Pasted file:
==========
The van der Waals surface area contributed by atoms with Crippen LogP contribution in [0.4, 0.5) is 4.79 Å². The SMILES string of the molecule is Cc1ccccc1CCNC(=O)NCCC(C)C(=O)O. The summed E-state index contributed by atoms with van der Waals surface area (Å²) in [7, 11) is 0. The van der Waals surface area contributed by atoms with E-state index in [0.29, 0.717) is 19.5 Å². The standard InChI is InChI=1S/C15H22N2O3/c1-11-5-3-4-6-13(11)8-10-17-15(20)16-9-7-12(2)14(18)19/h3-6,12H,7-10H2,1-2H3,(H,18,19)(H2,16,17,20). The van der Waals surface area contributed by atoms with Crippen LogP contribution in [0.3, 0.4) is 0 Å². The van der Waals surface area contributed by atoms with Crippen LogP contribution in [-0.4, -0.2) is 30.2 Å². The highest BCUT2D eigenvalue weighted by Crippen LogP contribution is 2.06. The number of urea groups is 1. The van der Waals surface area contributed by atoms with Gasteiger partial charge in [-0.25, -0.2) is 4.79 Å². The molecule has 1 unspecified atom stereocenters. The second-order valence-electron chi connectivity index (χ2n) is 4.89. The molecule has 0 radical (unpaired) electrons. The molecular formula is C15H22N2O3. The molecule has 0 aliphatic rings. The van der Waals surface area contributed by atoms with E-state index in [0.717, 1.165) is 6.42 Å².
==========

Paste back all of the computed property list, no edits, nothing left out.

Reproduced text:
The van der Waals surface area contributed by atoms with Crippen LogP contribution in [0.4, 0.5) is 4.79 Å². The SMILES string of the molecule is Cc1ccccc1CCNC(=O)NCCC(C)C(=O)O. The summed E-state index contributed by atoms with van der Waals surface area (Å²) in [7, 11) is 0. The van der Waals surface area contributed by atoms with E-state index in [0.29, 0.717) is 19.5 Å². The standard InChI is InChI=1S/C15H22N2O3/c1-11-5-3-4-6-13(11)8-10-17-15(20)16-9-7-12(2)14(18)19/h3-6,12H,7-10H2,1-2H3,(H,18,19)(H2,16,17,20). The van der Waals surface area contributed by atoms with Crippen LogP contribution in [0.3, 0.4) is 0 Å². The van der Waals surface area contributed by atoms with Crippen LogP contribution in [-0.4, -0.2) is 30.2 Å². The highest BCUT2D eigenvalue weighted by Crippen LogP contribution is 2.06. The number of urea groups is 1. The van der Waals surface area contributed by atoms with Gasteiger partial charge in [-0.25, -0.2) is 4.79 Å². The molecule has 1 unspecified atom stereocenters. The second-order valence-electron chi connectivity index (χ2n) is 4.89. The molecule has 0 radical (unpaired) electrons. The molecular formula is C15H22N2O3. The molecule has 0 aliphatic rings. The van der Waals surface area contributed by atoms with E-state index in [0.717, 1.165) is 6.42 Å².